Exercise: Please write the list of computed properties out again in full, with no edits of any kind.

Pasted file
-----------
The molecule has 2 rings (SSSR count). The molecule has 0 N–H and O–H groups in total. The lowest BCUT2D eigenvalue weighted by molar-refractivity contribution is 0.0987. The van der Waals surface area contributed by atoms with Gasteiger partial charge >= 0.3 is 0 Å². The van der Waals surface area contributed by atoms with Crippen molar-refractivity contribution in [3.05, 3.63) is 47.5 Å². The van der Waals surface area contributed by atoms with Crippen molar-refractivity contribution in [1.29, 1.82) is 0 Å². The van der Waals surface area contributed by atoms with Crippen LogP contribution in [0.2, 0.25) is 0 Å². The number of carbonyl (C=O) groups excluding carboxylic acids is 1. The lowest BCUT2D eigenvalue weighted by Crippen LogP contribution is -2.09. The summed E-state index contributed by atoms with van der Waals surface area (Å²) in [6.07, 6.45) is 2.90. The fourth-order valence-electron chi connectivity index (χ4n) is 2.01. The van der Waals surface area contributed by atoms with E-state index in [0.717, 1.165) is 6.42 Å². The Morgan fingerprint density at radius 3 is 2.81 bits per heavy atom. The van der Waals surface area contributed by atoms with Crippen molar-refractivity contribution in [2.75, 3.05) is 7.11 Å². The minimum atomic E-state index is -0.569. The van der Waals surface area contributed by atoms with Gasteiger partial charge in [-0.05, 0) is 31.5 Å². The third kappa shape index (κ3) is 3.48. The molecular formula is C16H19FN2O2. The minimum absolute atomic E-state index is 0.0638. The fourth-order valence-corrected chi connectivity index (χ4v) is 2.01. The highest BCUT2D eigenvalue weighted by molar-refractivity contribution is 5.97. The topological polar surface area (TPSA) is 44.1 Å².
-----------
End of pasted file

The molecule has 2 rings (SSSR count). The molecule has 0 N–H and O–H groups in total. The lowest BCUT2D eigenvalue weighted by molar-refractivity contribution is 0.0987. The van der Waals surface area contributed by atoms with Gasteiger partial charge >= 0.3 is 0 Å². The van der Waals surface area contributed by atoms with Crippen molar-refractivity contribution in [3.05, 3.63) is 47.5 Å². The van der Waals surface area contributed by atoms with Crippen molar-refractivity contribution in [1.29, 1.82) is 0 Å². The van der Waals surface area contributed by atoms with Crippen LogP contribution in [0.2, 0.25) is 0 Å². The number of carbonyl (C=O) groups excluding carboxylic acids is 1. The lowest BCUT2D eigenvalue weighted by Crippen LogP contribution is -2.09. The summed E-state index contributed by atoms with van der Waals surface area (Å²) in [6.07, 6.45) is 2.90. The fourth-order valence-electron chi connectivity index (χ4n) is 2.01. The van der Waals surface area contributed by atoms with E-state index in [0.717, 1.165) is 6.42 Å². The Morgan fingerprint density at radius 3 is 2.81 bits per heavy atom. The van der Waals surface area contributed by atoms with Crippen molar-refractivity contribution in [2.75, 3.05) is 7.11 Å². The minimum atomic E-state index is -0.569. The van der Waals surface area contributed by atoms with Gasteiger partial charge in [-0.05, 0) is 31.5 Å². The third kappa shape index (κ3) is 3.48. The molecular formula is C16H19FN2O2. The minimum absolute atomic E-state index is 0.0638. The fourth-order valence-corrected chi connectivity index (χ4v) is 2.01. The highest BCUT2D eigenvalue weighted by molar-refractivity contribution is 5.97. The topological polar surface area (TPSA) is 44.1 Å².